Deterrence, Part 4 to blupete's Essay
"On The Theory of Punishment"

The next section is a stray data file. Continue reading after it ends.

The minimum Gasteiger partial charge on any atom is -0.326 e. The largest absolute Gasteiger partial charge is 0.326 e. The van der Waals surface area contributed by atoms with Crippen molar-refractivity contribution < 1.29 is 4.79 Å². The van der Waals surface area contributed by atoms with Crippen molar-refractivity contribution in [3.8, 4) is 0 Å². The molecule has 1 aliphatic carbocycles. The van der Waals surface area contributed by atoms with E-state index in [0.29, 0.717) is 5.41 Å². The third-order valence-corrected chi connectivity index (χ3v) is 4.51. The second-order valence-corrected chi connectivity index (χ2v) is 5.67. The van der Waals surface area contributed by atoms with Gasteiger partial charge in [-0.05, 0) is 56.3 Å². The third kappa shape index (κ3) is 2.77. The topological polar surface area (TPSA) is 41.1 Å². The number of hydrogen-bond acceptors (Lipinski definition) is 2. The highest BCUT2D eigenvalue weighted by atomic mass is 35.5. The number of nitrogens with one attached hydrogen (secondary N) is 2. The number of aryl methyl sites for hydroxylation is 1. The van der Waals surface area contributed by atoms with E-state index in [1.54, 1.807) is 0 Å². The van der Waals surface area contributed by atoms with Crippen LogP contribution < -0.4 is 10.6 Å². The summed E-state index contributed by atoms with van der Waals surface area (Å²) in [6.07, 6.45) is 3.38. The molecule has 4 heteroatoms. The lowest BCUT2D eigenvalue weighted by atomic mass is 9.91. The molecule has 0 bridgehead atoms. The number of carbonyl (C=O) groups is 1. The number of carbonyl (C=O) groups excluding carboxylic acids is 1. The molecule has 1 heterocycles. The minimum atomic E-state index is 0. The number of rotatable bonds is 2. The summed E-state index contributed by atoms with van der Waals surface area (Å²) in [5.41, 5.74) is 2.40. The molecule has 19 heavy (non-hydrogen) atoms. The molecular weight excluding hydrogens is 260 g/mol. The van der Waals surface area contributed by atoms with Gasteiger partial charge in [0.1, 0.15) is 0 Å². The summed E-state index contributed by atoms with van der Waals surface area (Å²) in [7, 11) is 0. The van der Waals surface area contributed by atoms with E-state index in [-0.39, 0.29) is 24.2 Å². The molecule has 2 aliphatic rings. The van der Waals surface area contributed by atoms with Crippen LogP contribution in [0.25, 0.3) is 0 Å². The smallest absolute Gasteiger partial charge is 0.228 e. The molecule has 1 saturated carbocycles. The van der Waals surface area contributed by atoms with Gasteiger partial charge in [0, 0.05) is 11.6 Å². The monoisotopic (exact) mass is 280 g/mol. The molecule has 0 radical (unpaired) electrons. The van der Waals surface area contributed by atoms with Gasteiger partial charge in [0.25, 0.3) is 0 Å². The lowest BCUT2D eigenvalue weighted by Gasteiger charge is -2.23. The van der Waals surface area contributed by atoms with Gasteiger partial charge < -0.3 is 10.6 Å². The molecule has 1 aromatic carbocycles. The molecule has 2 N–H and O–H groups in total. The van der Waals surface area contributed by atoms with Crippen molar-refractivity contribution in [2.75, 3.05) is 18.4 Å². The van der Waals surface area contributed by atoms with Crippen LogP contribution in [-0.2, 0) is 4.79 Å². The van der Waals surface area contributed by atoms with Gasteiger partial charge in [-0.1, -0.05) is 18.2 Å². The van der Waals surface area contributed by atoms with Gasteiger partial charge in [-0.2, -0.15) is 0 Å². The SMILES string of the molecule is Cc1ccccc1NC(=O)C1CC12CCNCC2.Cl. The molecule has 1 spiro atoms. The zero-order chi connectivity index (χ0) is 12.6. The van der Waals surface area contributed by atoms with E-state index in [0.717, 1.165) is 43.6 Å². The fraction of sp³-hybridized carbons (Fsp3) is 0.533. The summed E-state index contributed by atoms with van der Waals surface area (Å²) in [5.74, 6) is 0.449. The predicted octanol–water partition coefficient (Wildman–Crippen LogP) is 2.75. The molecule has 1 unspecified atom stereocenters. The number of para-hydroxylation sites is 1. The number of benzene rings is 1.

People are driven to do, or not to do things, by the twin engines of hope and fear. Apprehension or dread of something that will or may happen in the future: it is this simple reaction to the promise of punishment which harnesses most and keeps them straight on the road of law and order.11 We aim to deter future wrongdoers by punishing past offenders. Where deterrence is the only purpose, then, that punishment is to be preferred which combines the greatest deterrence with the least pain. For those who possess property then the taking away of their property by the levy of a fine maybe a sufficient deterrence. But fines hardly work against those who have nothing to lose. What is left is either imprisonment or the threat of corporal punishment. However, as Mencken was to observe, the choice of imprisonment or fine, is a choice of "allowing one prisoner to pay a bribe for his liberty, and taking away the liberty of another prisoner because he hasn't got the bribe."12
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